Social development & Identity
One thing that is important when
a child begins to interact within society is the formation and
understanding of their own identity to themselves. In
the early child hood years identity is formed through a process
called "identification" where a child attempts to look,
act, feel and be like other people in their environment. An important
key in forming social development and identity
is the discovery of ones sex and the sex roles that go with it.
Identity is usually formed through observation and imitation of
others in their lives who are available and who the child pays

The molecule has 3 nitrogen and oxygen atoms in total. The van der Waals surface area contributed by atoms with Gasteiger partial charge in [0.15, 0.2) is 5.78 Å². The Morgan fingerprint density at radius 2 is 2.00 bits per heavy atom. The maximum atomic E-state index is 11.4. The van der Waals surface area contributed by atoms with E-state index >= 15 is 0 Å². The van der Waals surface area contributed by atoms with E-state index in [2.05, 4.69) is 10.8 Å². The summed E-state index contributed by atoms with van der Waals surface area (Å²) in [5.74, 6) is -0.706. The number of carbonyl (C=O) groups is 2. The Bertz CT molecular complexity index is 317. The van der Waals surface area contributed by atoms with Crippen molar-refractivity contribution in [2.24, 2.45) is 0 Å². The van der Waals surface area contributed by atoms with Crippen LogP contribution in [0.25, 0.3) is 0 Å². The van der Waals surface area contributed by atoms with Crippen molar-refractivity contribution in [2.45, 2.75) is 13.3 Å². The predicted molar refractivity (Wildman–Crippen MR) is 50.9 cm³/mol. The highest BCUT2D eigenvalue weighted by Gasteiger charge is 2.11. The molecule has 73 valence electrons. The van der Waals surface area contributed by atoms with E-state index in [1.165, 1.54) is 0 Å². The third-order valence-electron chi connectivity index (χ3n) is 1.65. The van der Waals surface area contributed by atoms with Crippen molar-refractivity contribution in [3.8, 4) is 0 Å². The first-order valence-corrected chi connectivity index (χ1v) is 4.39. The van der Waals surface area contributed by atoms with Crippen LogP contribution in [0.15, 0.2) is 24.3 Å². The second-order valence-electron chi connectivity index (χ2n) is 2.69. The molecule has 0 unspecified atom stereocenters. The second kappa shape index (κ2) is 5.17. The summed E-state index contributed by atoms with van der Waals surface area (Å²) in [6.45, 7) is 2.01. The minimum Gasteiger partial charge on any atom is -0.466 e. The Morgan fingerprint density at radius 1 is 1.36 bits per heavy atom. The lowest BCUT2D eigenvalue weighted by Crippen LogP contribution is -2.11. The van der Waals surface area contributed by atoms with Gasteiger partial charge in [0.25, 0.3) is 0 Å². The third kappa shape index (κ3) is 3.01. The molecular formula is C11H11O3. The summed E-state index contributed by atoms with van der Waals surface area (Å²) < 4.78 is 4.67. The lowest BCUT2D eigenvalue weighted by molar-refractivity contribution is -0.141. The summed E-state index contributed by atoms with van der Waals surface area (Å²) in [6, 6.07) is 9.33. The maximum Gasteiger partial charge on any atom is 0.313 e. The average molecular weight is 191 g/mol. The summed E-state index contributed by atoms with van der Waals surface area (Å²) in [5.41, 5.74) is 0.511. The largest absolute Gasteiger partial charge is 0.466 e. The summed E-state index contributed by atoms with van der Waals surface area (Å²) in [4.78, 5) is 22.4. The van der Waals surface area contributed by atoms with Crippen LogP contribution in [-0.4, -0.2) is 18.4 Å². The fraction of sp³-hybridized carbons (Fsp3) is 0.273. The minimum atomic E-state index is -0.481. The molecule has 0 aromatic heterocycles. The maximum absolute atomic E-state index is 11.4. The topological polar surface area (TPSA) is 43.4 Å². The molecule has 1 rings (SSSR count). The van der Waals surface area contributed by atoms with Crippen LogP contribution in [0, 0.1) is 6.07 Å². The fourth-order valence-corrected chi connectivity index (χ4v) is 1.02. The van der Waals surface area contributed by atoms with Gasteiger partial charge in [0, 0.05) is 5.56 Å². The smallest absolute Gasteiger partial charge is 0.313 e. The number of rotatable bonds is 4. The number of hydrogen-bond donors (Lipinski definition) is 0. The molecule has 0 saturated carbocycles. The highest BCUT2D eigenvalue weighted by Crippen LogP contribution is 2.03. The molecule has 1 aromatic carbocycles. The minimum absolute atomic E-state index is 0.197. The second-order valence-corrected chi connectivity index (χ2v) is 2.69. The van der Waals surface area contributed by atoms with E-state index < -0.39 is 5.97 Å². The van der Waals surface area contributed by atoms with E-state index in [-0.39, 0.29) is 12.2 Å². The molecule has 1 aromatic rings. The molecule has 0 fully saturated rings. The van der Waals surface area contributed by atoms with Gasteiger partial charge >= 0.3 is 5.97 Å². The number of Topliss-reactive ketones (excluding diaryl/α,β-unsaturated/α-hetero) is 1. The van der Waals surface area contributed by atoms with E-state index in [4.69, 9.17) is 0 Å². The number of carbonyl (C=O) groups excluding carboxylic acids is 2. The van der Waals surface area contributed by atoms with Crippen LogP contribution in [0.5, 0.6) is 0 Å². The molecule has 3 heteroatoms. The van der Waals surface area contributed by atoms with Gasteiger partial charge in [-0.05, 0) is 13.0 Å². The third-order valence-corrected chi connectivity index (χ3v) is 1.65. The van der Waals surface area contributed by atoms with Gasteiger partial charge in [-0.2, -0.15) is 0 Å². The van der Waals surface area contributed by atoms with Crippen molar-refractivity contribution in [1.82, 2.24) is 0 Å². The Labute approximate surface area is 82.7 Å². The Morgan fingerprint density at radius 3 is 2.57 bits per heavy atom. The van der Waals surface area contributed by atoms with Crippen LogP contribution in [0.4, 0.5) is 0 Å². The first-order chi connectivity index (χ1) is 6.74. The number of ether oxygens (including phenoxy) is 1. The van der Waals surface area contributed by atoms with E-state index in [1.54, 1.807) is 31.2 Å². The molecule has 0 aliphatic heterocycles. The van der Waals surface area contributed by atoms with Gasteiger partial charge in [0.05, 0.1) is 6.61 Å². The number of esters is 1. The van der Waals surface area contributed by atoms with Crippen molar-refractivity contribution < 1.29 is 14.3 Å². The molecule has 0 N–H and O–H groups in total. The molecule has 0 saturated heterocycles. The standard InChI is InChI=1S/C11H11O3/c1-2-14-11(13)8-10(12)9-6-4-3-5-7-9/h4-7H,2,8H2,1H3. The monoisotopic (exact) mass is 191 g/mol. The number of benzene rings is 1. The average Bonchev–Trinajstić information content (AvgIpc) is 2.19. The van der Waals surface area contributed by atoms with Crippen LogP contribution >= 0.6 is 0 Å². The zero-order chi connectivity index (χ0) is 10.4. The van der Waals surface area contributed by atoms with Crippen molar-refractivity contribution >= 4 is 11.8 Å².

a lot of attention to. Kohlberg (1966) believed that children
went through certain stages in acquiring their sex roles.
* Basic sex-role identity occurs when a child labels
themselves either boy or girl.
* Sex-role stability occurs when children realize that
sex-roles are stable - girls will grow up to be women and boys
to be men.
* Sex-role constancy occurs when children realize that
no matter what their outward appearance is, their sex stays the
same. For example they know that dressing as a boy will not make
them a boy, if they are already a girl.
& Prosocial Behaviour
of Children & Teens